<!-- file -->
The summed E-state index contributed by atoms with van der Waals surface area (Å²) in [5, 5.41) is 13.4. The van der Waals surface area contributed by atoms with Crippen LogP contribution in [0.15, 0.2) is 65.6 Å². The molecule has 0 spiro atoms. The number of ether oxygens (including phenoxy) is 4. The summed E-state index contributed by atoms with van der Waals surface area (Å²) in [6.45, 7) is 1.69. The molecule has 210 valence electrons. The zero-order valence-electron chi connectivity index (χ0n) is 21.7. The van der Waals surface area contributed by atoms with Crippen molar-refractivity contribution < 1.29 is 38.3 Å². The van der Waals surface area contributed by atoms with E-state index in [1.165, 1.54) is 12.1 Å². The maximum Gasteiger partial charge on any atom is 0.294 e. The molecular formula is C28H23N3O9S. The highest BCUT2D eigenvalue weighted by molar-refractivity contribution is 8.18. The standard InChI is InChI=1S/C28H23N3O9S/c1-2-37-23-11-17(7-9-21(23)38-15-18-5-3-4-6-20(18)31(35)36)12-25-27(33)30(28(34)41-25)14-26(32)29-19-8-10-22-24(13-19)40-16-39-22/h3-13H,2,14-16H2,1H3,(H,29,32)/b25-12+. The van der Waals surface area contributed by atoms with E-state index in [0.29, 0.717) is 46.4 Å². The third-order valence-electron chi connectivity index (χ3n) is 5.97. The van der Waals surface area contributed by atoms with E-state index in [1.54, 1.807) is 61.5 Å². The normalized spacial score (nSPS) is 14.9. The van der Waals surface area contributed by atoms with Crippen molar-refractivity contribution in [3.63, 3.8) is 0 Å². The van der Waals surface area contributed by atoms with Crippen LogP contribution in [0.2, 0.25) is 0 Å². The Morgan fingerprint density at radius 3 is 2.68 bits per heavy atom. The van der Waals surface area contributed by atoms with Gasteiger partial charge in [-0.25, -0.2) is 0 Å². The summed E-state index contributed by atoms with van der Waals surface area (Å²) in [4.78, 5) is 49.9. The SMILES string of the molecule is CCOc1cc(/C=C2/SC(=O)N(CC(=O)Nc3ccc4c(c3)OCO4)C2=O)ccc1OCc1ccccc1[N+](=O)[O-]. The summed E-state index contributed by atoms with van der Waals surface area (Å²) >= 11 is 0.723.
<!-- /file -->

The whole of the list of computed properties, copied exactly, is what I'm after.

The summed E-state index contributed by atoms with van der Waals surface area (Å²) in [5, 5.41) is 13.4. The van der Waals surface area contributed by atoms with Crippen LogP contribution in [0.15, 0.2) is 65.6 Å². The molecule has 0 spiro atoms. The number of ether oxygens (including phenoxy) is 4. The summed E-state index contributed by atoms with van der Waals surface area (Å²) in [6.45, 7) is 1.69. The molecule has 210 valence electrons. The zero-order valence-electron chi connectivity index (χ0n) is 21.7. The van der Waals surface area contributed by atoms with Crippen molar-refractivity contribution < 1.29 is 38.3 Å². The van der Waals surface area contributed by atoms with E-state index in [1.165, 1.54) is 12.1 Å². The maximum Gasteiger partial charge on any atom is 0.294 e. The molecular formula is C28H23N3O9S. The highest BCUT2D eigenvalue weighted by molar-refractivity contribution is 8.18. The standard InChI is InChI=1S/C28H23N3O9S/c1-2-37-23-11-17(7-9-21(23)38-15-18-5-3-4-6-20(18)31(35)36)12-25-27(33)30(28(34)41-25)14-26(32)29-19-8-10-22-24(13-19)40-16-39-22/h3-13H,2,14-16H2,1H3,(H,29,32)/b25-12+. The van der Waals surface area contributed by atoms with E-state index in [0.29, 0.717) is 46.4 Å². The third-order valence-electron chi connectivity index (χ3n) is 5.97. The van der Waals surface area contributed by atoms with E-state index in [1.54, 1.807) is 61.5 Å². The normalized spacial score (nSPS) is 14.9. The van der Waals surface area contributed by atoms with Crippen molar-refractivity contribution in [3.63, 3.8) is 0 Å². The van der Waals surface area contributed by atoms with Crippen LogP contribution in [0.2, 0.25) is 0 Å². The Morgan fingerprint density at radius 3 is 2.68 bits per heavy atom. The van der Waals surface area contributed by atoms with Gasteiger partial charge in [-0.25, -0.2) is 0 Å². The summed E-state index contributed by atoms with van der Waals surface area (Å²) in [4.78, 5) is 49.9. The SMILES string of the molecule is CCOc1cc(/C=C2/SC(=O)N(CC(=O)Nc3ccc4c(c3)OCO4)C2=O)ccc1OCc1ccccc1[N+](=O)[O-]. The summed E-state index contributed by atoms with van der Waals surface area (Å²) >= 11 is 0.723.